We waited outside the courtroom to be called before the judge to finalize an unusual adoption in which a sister acted as a surrogate. After years of in vitro fertilization cycles and three miscarriages, June and Victor had still longed for a genetically related child. They created embryos combining Victor’s sperm with ova from a donor and were searching for a special woman to be their gestational surrogate, also known as a gestational carrier. Having children was a deep part of the culture of China, their country of birth, and of the United States, where they had become citizens as young adults.

“When we told my sister, a mother of three, that our only hope for a genetic link to a baby was surrogacy, she instantly volunteered and my sister acted as a surrogate for us,” confided Victor.

A year later, their sister, a gestational surrogate, gave birth to their long dreamed-of son. While Victor declared paternity at birth and placed his name on the birth certificate, under New Jersey law, June needed to adopt their son because she was not his genetic mother. Parentage is a matter of state law and there are only a handful of states with gestational surrogacy laws. In California and Illinois, two of those states, both intended parents, one genetically related to the child and one not, can be declared the legal parents and be placed on the child’s birth certificate. However, a recent New Jersey court decision ruled that only the genetic parent in a gestational surrogacy can receive an order of parentage and be placed on the birth certificate. In 2012 , the New Jersey Legislature passed a gestational carrier law, which would have enabled intended parents like June to receive an order of parentage without adopting her son, but Governor Christie vetoed this vital legislation. http://blog.nj.com/njv_guest_blog/2012/08/the_con_while_nj_erred_in_veto.html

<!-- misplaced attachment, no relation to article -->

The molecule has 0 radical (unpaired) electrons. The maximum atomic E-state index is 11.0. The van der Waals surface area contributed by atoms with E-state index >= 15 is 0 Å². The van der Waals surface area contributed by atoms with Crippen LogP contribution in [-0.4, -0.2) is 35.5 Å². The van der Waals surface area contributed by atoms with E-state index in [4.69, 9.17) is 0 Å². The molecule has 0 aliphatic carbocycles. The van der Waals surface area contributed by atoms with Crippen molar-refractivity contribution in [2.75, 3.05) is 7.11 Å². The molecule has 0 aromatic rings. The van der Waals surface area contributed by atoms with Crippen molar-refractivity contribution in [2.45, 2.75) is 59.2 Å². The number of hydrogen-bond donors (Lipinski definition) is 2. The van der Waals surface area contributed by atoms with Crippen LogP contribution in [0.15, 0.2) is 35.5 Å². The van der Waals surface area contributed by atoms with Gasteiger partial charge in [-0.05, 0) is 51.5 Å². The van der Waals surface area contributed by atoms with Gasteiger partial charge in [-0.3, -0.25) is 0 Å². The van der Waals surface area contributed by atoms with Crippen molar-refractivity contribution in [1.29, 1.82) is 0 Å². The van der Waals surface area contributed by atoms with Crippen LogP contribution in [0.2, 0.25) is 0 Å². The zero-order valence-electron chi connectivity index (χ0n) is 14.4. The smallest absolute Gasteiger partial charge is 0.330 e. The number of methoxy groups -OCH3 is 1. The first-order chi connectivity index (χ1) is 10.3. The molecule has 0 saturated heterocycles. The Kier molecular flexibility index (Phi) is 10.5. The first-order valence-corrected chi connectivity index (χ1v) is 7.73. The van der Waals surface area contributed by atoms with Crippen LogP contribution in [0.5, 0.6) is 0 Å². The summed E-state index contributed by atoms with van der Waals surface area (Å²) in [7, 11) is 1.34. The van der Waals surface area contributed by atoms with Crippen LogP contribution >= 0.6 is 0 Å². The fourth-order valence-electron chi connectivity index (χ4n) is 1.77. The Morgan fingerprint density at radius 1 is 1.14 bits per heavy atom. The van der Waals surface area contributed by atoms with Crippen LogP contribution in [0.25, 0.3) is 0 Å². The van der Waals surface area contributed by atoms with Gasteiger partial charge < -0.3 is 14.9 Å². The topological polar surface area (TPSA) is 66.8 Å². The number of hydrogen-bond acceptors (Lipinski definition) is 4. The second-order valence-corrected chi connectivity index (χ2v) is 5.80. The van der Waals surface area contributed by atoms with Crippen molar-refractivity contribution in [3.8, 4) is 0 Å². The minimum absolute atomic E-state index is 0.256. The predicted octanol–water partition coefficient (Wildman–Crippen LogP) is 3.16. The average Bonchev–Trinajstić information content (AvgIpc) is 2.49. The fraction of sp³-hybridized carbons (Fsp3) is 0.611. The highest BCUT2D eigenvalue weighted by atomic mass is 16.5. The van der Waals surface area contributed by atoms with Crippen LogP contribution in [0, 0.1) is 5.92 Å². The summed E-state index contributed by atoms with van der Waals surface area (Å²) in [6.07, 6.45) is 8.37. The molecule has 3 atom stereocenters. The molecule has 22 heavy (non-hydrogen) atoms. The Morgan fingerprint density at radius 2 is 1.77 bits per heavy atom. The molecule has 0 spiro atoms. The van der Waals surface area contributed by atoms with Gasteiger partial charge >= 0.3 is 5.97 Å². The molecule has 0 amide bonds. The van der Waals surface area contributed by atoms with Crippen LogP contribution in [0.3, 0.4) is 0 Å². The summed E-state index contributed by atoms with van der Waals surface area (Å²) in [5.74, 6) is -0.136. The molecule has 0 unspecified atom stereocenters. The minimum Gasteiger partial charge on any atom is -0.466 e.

I asked how their families reacted when Victor’s sister acted as a surrogate for them.

“At first, our traditional Chinese parents were mystified. A sister being pregnant with a brother’s baby? This is not right,” our parents protested. “But as they wrapped their heads around our explanation that the baby would not be created with our sister’s eggs, the older generation came to accept the gestational surrogacy,” said June.

“How would the adults explain their son’s origins to him and to their nephews?” I asked.

“Our nephews, ages 5, 8, and 10, call him cousin-brother,” answered June, kissing the giggling, cherubic infant.

How fitting that the family created a compound word, traditional in the Chinese language since ancient times, to describe this very modern relationship.